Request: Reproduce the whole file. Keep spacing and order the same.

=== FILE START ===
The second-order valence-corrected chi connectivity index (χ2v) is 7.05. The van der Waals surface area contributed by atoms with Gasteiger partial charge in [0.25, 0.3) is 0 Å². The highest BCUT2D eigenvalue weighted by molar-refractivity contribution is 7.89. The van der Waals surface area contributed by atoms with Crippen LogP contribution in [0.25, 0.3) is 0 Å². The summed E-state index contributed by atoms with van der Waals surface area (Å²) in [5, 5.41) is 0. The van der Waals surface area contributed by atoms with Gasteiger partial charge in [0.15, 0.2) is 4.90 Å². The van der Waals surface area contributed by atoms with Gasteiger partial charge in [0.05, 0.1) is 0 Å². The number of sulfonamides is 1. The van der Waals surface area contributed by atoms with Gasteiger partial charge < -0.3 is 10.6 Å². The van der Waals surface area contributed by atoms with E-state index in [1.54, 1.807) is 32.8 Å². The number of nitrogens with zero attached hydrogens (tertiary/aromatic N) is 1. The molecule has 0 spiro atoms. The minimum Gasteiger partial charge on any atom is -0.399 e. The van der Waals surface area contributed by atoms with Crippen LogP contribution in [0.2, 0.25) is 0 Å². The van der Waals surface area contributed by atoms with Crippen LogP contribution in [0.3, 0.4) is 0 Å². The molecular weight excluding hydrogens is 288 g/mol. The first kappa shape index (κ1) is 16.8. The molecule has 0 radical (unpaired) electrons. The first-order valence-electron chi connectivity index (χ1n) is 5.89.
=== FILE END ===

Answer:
The second-order valence-corrected chi connectivity index (χ2v) is 7.05. The van der Waals surface area contributed by atoms with Gasteiger partial charge in [0.25, 0.3) is 0 Å². The highest BCUT2D eigenvalue weighted by molar-refractivity contribution is 7.89. The van der Waals surface area contributed by atoms with Crippen LogP contribution in [0.25, 0.3) is 0 Å². The summed E-state index contributed by atoms with van der Waals surface area (Å²) in [5, 5.41) is 0. The van der Waals surface area contributed by atoms with Gasteiger partial charge in [0.15, 0.2) is 4.90 Å². The van der Waals surface area contributed by atoms with Gasteiger partial charge in [0.05, 0.1) is 0 Å². The number of sulfonamides is 1. The van der Waals surface area contributed by atoms with Gasteiger partial charge < -0.3 is 10.6 Å². The van der Waals surface area contributed by atoms with E-state index in [1.54, 1.807) is 32.8 Å². The number of nitrogens with zero attached hydrogens (tertiary/aromatic N) is 1. The molecule has 0 spiro atoms. The minimum Gasteiger partial charge on any atom is -0.399 e. The van der Waals surface area contributed by atoms with Crippen LogP contribution in [0.2, 0.25) is 0 Å². The van der Waals surface area contributed by atoms with Crippen LogP contribution in [0.3, 0.4) is 0 Å². The molecular weight excluding hydrogens is 288 g/mol. The first kappa shape index (κ1) is 16.8. The molecule has 0 radical (unpaired) electrons. The first-order valence-electron chi connectivity index (χ1n) is 5.89.